Angered by Iran's reduction of gas supplies to Iraq amid the winter cold, Iraqi activists revived a campaign to boycott Iranian products, sending the #Khalliha_Tkhees (Let them Spoil) hashtag trending on social media.
The campaign is the second of its kind in two years.
Activists had launched a previous campaign in 2019, using the same hashtag, to express their resentment of Tehran's interference in their affairs and its labeling of the popular protests as "riots and anarchy".
As Iran-backed militias attempted to suppress the protests in Iraq, the boycott picked up pace, leaving a glut of Iranian goods in markets and triggering a surge in the demand for products made in Iraq.
Activists who spoke to Al-Mashareq said they hope the new campaign will achieve similar results and pressure Iran to stop its "blackmail" of Iraq through its control of the energy supply.
'Rejection of everything Iranian'
"The boycott campaign must be understood as a rejection of everything that is Iranian in Iraq!" activist Ali Fadel said in a January 25 post on Twitter.
In a January 23 tweet, Mustafa al-Dulaimi took aim at Iranian products.
"They are rotten to begin with; do not buy them," he said.
His views were reflected by Twitter user Shahd Ali, who described them as "among the most inferior products on the market to begin with".
Using the hashtag "Let them spoil, let them rot", Suha al-Rubaie wrote: "A pile of stones rather than this neighbour," in reference to Iran.
The reduction in the gas supply from Tehran forced Iraq's electric power stations to suspend operations, causing widespread electricity shortages.
Iran often cuts off the gas supply to Iraq, especially during times of peak demand in winter and summer, under the pretext that Iraq has failed to pay its gas debts -- gas it sells to Iraq at several times the global price.
In a January 22 statement, the Iraqi Ministry of Electricity said gas imports from Iran decreased from 50 million cubic metres to 8.5 million cubic metres per day, leading to a loss of 1,100 megawatts of power.
Last summer, the Iraqi electricity sector lost more than 7,000 megawatts because of the decline in Iranian gas imports, which plunged several Iraqi cities into darkness amid extremely hot weather.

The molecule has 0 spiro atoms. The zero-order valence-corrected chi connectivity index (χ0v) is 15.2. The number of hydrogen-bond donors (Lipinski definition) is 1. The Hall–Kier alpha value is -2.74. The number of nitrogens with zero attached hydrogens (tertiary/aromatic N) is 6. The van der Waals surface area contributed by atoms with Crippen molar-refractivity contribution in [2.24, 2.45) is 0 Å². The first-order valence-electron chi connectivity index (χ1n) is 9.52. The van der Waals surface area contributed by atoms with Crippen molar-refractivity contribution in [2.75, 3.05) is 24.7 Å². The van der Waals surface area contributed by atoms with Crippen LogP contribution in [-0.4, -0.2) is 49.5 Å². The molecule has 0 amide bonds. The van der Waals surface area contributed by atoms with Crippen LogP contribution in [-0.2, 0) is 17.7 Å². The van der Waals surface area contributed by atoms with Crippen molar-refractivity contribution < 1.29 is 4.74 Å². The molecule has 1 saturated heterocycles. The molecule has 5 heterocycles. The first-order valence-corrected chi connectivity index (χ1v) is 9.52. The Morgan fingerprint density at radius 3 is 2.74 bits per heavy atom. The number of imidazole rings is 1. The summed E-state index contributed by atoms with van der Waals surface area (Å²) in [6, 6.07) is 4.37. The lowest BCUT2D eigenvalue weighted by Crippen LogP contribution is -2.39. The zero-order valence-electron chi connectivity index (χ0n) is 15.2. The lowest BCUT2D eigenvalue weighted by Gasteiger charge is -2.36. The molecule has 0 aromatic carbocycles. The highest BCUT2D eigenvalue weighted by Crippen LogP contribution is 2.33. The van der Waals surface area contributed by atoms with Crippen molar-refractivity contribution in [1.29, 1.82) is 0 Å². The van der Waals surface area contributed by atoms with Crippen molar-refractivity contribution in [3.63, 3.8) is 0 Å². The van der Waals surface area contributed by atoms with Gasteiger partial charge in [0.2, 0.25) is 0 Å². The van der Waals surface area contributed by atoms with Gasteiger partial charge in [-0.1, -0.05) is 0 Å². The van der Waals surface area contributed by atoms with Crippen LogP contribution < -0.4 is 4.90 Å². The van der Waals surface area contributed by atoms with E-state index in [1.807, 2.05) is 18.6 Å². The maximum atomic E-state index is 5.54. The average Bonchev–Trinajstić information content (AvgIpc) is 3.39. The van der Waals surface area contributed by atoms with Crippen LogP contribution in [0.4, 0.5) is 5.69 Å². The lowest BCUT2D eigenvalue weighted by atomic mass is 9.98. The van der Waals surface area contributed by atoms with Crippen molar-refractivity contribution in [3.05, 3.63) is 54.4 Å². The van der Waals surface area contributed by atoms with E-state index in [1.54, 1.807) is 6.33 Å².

Public anger over 'blackmail'
Iraqi Centre for Strategic Studies director Ghazi Faisal Hussein said the "Let them spoil" campaign is "a natural reflection of the public anger over Iran's illegal practices" towards Iraq.
The renewed calls for a boycott of Iranian goods are "a new message that confirms the Iraqis' rejection of the blackmail attempts by Tehran to force Iraq to revolve in its orbit and become dependent on it", he said.
Hussein said Iran wants to establish itself as Iraq's main energy supplier, and is working via its proxies to keep Iraq under constant pressure, so that it is unable to meet the electricity needs of its citizens, especially in peak seasons.
"Iraqis are fully aware of this provocative behaviour, so they want to respond to it by boycotting Iran's goods and forcing it to comply with its legal obligations under the gas import contracts," he said.
Hussein stressed the need to combat corruption and interference in the energy sector, which has resulted in losses of about $80 billion over a 15-year period, and to find alternatives to Iranian gas supplies.
Iraq has been looking to its other neighbours to help it secure its electricity needs and reduce its dependence on Iranian imports, and on January 25, Iraq and Saudi Arabia signed an agreement to connect their electricity grids.
Iraqi Electricity Minister Adel Karim said the link would be completed within two years, according to the Iraqi News Agency.
Iraq must find 'radical solutions'
Observers say Iraq's moves are irritating Iran.
"Iran cuts gas [supplies] when it needs to, and when Iraq looks for a better alternative, the Iranians are upset and say it is a conspiracy to strike the Iranian economy!" journalist and blogger Shaho al-Qaradaghi tweeted on January 25.
"There is no problem in contracting with any country, even with Iran, to supply gas or electricity, but on the condition of abiding by the contract's legal obligations," said Muzahim al-Huweit, spokesman for the Arab tribes in Ninawa.
Iran should not be using these contracts "as a card for leverage or blackmail", he said.
The Iraqi government must find "radical solutions to the electricity crisis through multiple partnerships with all countries without exception", al-Huweit said, and should also investigate energy corruption cases and bring the corrupt to justice.